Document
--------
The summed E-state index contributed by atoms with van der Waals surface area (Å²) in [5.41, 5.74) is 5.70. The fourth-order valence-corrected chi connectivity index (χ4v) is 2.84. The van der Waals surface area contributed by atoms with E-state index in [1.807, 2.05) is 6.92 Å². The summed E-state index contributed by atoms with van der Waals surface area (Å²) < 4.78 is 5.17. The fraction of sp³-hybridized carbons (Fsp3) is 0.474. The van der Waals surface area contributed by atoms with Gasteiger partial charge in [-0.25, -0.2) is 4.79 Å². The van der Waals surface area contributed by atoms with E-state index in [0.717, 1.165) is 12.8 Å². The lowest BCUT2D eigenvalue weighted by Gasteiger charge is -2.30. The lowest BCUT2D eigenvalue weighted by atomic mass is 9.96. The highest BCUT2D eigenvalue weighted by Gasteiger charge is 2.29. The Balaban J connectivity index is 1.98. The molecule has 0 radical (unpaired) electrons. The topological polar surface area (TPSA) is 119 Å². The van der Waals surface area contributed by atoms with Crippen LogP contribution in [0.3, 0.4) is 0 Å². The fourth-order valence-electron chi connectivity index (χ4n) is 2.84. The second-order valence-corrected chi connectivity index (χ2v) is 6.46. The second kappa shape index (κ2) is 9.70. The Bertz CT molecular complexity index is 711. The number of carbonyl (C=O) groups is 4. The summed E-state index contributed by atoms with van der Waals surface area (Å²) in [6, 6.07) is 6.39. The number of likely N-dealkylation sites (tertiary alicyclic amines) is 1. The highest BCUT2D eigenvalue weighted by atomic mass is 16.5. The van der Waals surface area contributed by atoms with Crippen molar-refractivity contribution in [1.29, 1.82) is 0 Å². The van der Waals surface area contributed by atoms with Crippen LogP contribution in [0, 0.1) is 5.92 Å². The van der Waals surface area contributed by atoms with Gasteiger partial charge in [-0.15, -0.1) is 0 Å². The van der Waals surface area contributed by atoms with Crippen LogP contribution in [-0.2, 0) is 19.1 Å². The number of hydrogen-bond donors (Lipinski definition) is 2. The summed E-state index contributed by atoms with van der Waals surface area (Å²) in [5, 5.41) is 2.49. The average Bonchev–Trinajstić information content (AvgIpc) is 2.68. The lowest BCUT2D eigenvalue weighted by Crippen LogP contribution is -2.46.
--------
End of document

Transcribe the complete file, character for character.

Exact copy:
The summed E-state index contributed by atoms with van der Waals surface area (Å²) in [5.41, 5.74) is 5.70. The fourth-order valence-corrected chi connectivity index (χ4v) is 2.84. The van der Waals surface area contributed by atoms with E-state index in [1.807, 2.05) is 6.92 Å². The summed E-state index contributed by atoms with van der Waals surface area (Å²) < 4.78 is 5.17. The fraction of sp³-hybridized carbons (Fsp3) is 0.474. The van der Waals surface area contributed by atoms with Gasteiger partial charge in [-0.25, -0.2) is 4.79 Å². The van der Waals surface area contributed by atoms with E-state index in [0.717, 1.165) is 12.8 Å². The lowest BCUT2D eigenvalue weighted by Gasteiger charge is -2.30. The lowest BCUT2D eigenvalue weighted by atomic mass is 9.96. The highest BCUT2D eigenvalue weighted by Gasteiger charge is 2.29. The Balaban J connectivity index is 1.98. The molecule has 0 radical (unpaired) electrons. The topological polar surface area (TPSA) is 119 Å². The van der Waals surface area contributed by atoms with Crippen LogP contribution in [0.3, 0.4) is 0 Å². The fourth-order valence-electron chi connectivity index (χ4n) is 2.84. The second-order valence-corrected chi connectivity index (χ2v) is 6.46. The second kappa shape index (κ2) is 9.70. The Bertz CT molecular complexity index is 711. The number of carbonyl (C=O) groups is 4. The summed E-state index contributed by atoms with van der Waals surface area (Å²) in [6, 6.07) is 6.39. The number of likely N-dealkylation sites (tertiary alicyclic amines) is 1. The highest BCUT2D eigenvalue weighted by atomic mass is 16.5. The van der Waals surface area contributed by atoms with Crippen molar-refractivity contribution in [1.29, 1.82) is 0 Å². The van der Waals surface area contributed by atoms with Crippen LogP contribution in [0, 0.1) is 5.92 Å². The van der Waals surface area contributed by atoms with Gasteiger partial charge in [-0.15, -0.1) is 0 Å². The van der Waals surface area contributed by atoms with Crippen LogP contribution in [-0.2, 0) is 19.1 Å². The number of hydrogen-bond donors (Lipinski definition) is 2. The summed E-state index contributed by atoms with van der Waals surface area (Å²) in [5, 5.41) is 2.49. The average Bonchev–Trinajstić information content (AvgIpc) is 2.68. The lowest BCUT2D eigenvalue weighted by Crippen LogP contribution is -2.46.